Science

Beware! Ocean acidification poses greater risk, finds study

TV Jayan Recently in Kiel (Germany) | Updated on January 09, 2018

Increasing CO2 emissions due to human activities since the Industrial Revolution has turned oceans 30% more acidic

Even as climate experts and policy-makers assemble for yet another round of climate talks in Bonn, Germany, next week, a battery of 250 scientists from 20 multi-disciplinary institutions in the host country may have some startling revelations to make.

Increasing human activity-induced carbon dioxide emission since the Industrial Revolution has turned oceans 30 per cent more acidic taking a heavy toll on marine organisms both small and big, the German scientists will inform the 23rd conference of Parties of the UN Framework Convention of Climate Change scheduled to begin in Bonn on November 6.

Gigantic carbon sinks, oceans take up about a third of rising carbon dioxide emissions. But when absorbed by sea water, the greenhouse gas triggers chemical reactions, causing the ocean to acidify. This acidification, along with global warming, will not only impair marine life, but also compromise important ecosystem services that oceans provide to humankind.

Though the scientific community has been aware of the negative impact of ocean acidification on marine organisms and ecosystems since the 2000s, the details have started emerging only recently.

“The knowledge gained have been massive in the last 10 years, and half of it came in the last 3-3.5 years,” said Ulf Riebesell, a marine biologist at GEOMAR Helmholtz Centre for Ocean Research at Kiel, who coordinated an eight-year-long research pursuit called Biological Impacts of Ocean Acidification (BIOACID), commenced in 2009.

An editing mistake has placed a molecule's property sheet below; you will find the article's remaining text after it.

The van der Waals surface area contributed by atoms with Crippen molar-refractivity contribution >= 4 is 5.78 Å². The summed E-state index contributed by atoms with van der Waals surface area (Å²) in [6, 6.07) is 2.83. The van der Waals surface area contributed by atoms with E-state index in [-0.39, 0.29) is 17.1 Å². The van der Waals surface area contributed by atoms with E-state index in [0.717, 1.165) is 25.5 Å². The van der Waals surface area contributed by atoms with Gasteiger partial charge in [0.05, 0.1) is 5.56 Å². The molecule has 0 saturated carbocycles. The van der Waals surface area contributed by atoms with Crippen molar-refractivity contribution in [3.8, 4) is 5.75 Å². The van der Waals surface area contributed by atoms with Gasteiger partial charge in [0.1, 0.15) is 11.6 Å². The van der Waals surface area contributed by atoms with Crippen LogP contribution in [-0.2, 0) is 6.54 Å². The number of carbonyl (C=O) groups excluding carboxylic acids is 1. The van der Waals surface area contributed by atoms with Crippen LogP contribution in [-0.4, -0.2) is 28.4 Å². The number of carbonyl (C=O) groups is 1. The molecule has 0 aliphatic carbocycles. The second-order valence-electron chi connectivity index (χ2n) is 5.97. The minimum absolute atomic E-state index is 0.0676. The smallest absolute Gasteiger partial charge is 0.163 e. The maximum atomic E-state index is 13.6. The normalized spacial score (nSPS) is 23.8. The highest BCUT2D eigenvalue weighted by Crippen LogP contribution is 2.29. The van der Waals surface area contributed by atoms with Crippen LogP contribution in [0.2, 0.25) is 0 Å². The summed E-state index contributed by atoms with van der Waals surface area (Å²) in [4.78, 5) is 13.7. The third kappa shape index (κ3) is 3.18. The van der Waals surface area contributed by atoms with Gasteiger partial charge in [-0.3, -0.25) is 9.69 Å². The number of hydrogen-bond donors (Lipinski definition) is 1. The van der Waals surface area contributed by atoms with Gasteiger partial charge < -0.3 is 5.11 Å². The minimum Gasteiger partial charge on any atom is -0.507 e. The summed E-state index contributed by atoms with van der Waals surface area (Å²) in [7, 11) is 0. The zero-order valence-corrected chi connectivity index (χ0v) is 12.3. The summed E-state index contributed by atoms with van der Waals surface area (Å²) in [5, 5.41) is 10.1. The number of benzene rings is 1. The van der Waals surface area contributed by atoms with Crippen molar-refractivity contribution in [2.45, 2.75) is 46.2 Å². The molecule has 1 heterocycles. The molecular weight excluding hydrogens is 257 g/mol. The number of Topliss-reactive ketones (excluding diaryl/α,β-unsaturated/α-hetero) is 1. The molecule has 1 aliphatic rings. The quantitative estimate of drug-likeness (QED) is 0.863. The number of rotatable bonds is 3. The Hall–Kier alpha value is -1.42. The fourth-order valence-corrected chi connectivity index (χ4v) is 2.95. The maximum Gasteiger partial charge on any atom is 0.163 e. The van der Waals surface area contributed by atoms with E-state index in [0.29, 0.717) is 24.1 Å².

Riebesell was addressing a team of visiting science journalists.

Experiments and model simulations carried out by the scientists as part of the study clearly indicated that corals, sea urchins, mussels and snails, as well as smaller marine organisms such as certain planktons that build their skeletons and shell from calcium carbonate, will not be able to develop as they did before.

Sea water in the polar regions is so acidic now that it has started corroding skeletons and shells of marine organisms living there. In the Antarctic Ocean, for instance, scientists have found that shells of plankton are 35 per cent lighter than comparable specimens recovered from sediment cores dating back to times prior to industrialisation, the scientists said.

Effect on food chain

The impact of ocean acidification on plankton, feared to be the first affected, may have serious implications, as these microscopic organisms sit at the base of the food chain and serve as food for fish and other larger marine animals. Even small changes at the base of the food web can have a knock-on effect on higher levels, said Riebesell.

While organisms with short generation times, such as micro-organisms, may be able to adapt to the rapid changes, others may not be.

Another combined effect of ocean acidification and warming will be on survival rates of early life stages of some fish species. This may reduce recruitment of fish stocks and thus affect fisheries yields in the near future.

“The current world climate report indicates clearly that net-zero emissions are a pre-condition for limiting global warming to well below 2 degrees Celsius. However, reducing carbon dioxide emissions alone may not be sufficient. Net removal of carbon dioxide from the atmosphere would have to contribute. This is already technically feasible, but the challenge is to develop and implement them at a larger scale,” said Hans-Otto Poertner, ecophysiologist at Alfred Wegener Institute at Bremerhaven, and BIOACID co-coordinator.

The writer was visiting research labs in Germany at the invitation of the German Academic Exchange Service, DAAD

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Published on October 31, 2017
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